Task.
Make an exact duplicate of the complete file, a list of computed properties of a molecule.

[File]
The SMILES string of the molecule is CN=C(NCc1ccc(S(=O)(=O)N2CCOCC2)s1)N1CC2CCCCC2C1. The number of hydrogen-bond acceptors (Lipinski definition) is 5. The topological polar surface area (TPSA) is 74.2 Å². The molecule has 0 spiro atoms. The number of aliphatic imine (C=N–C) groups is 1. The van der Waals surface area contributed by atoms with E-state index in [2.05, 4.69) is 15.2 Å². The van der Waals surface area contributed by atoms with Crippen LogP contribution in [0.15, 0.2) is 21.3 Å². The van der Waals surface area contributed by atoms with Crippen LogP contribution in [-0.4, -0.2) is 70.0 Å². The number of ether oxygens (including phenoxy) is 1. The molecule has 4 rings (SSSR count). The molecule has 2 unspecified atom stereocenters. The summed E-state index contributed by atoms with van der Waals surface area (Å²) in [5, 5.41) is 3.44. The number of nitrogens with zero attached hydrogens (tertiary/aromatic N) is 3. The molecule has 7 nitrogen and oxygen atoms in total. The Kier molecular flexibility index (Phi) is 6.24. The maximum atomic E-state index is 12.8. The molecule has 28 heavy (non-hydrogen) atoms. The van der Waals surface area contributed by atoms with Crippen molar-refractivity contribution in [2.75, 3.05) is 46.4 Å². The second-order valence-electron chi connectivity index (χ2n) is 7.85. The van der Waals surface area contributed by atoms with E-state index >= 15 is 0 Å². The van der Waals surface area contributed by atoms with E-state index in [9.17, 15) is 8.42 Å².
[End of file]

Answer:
The SMILES string of the molecule is CN=C(NCc1ccc(S(=O)(=O)N2CCOCC2)s1)N1CC2CCCCC2C1. The number of hydrogen-bond acceptors (Lipinski definition) is 5. The topological polar surface area (TPSA) is 74.2 Å². The molecule has 0 spiro atoms. The number of aliphatic imine (C=N–C) groups is 1. The van der Waals surface area contributed by atoms with E-state index in [2.05, 4.69) is 15.2 Å². The van der Waals surface area contributed by atoms with Crippen LogP contribution in [0.15, 0.2) is 21.3 Å². The van der Waals surface area contributed by atoms with Crippen LogP contribution in [-0.4, -0.2) is 70.0 Å². The number of ether oxygens (including phenoxy) is 1. The molecule has 4 rings (SSSR count). The molecule has 2 unspecified atom stereocenters. The summed E-state index contributed by atoms with van der Waals surface area (Å²) in [5, 5.41) is 3.44. The number of nitrogens with zero attached hydrogens (tertiary/aromatic N) is 3. The molecule has 7 nitrogen and oxygen atoms in total. The Kier molecular flexibility index (Phi) is 6.24. The maximum atomic E-state index is 12.8. The molecule has 28 heavy (non-hydrogen) atoms. The van der Waals surface area contributed by atoms with Crippen molar-refractivity contribution in [2.75, 3.05) is 46.4 Å². The second-order valence-electron chi connectivity index (χ2n) is 7.85. The van der Waals surface area contributed by atoms with E-state index >= 15 is 0 Å². The van der Waals surface area contributed by atoms with E-state index in [9.17, 15) is 8.42 Å².